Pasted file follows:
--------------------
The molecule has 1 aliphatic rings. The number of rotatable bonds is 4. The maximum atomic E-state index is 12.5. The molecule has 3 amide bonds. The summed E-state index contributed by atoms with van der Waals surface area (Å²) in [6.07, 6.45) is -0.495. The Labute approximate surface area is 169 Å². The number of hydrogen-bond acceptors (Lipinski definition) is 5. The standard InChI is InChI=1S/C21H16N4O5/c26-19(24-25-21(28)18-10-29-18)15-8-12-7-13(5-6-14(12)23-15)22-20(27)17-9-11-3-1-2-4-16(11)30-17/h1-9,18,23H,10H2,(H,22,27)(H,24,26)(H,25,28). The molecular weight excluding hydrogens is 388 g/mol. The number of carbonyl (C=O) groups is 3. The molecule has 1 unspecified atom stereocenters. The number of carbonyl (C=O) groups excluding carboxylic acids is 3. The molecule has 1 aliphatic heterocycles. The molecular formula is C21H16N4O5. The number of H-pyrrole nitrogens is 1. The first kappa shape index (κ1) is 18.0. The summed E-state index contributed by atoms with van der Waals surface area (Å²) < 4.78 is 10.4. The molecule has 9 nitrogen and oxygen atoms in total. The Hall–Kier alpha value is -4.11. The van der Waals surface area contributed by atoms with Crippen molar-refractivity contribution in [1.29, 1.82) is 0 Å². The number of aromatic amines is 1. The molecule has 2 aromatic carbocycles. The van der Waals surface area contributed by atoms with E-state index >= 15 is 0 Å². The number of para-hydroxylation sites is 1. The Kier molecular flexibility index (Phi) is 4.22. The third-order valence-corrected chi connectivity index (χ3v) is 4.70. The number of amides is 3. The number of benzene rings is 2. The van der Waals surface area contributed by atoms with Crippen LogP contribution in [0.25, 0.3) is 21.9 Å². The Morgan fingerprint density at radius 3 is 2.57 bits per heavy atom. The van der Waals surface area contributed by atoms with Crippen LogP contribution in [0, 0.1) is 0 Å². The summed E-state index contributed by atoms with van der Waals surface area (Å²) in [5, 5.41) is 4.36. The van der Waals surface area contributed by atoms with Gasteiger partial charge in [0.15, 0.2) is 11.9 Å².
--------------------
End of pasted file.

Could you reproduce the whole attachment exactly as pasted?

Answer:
The molecule has 1 aliphatic rings. The number of rotatable bonds is 4. The maximum atomic E-state index is 12.5. The molecule has 3 amide bonds. The summed E-state index contributed by atoms with van der Waals surface area (Å²) in [6.07, 6.45) is -0.495. The Labute approximate surface area is 169 Å². The number of hydrogen-bond acceptors (Lipinski definition) is 5. The standard InChI is InChI=1S/C21H16N4O5/c26-19(24-25-21(28)18-10-29-18)15-8-12-7-13(5-6-14(12)23-15)22-20(27)17-9-11-3-1-2-4-16(11)30-17/h1-9,18,23H,10H2,(H,22,27)(H,24,26)(H,25,28). The molecular weight excluding hydrogens is 388 g/mol. The number of carbonyl (C=O) groups is 3. The molecule has 1 unspecified atom stereocenters. The number of carbonyl (C=O) groups excluding carboxylic acids is 3. The molecule has 1 aliphatic heterocycles. The molecular formula is C21H16N4O5. The number of H-pyrrole nitrogens is 1. The first kappa shape index (κ1) is 18.0. The summed E-state index contributed by atoms with van der Waals surface area (Å²) < 4.78 is 10.4. The molecule has 9 nitrogen and oxygen atoms in total. The Hall–Kier alpha value is -4.11. The van der Waals surface area contributed by atoms with Crippen molar-refractivity contribution in [1.29, 1.82) is 0 Å². The number of aromatic amines is 1. The molecule has 2 aromatic carbocycles. The van der Waals surface area contributed by atoms with E-state index >= 15 is 0 Å². The number of para-hydroxylation sites is 1. The Kier molecular flexibility index (Phi) is 4.22. The third-order valence-corrected chi connectivity index (χ3v) is 4.70. The number of amides is 3. The number of benzene rings is 2. The van der Waals surface area contributed by atoms with Crippen LogP contribution in [0.25, 0.3) is 21.9 Å². The Morgan fingerprint density at radius 3 is 2.57 bits per heavy atom. The van der Waals surface area contributed by atoms with Crippen LogP contribution in [0, 0.1) is 0 Å². The summed E-state index contributed by atoms with van der Waals surface area (Å²) in [5, 5.41) is 4.36. The van der Waals surface area contributed by atoms with Gasteiger partial charge in [0.15, 0.2) is 11.9 Å².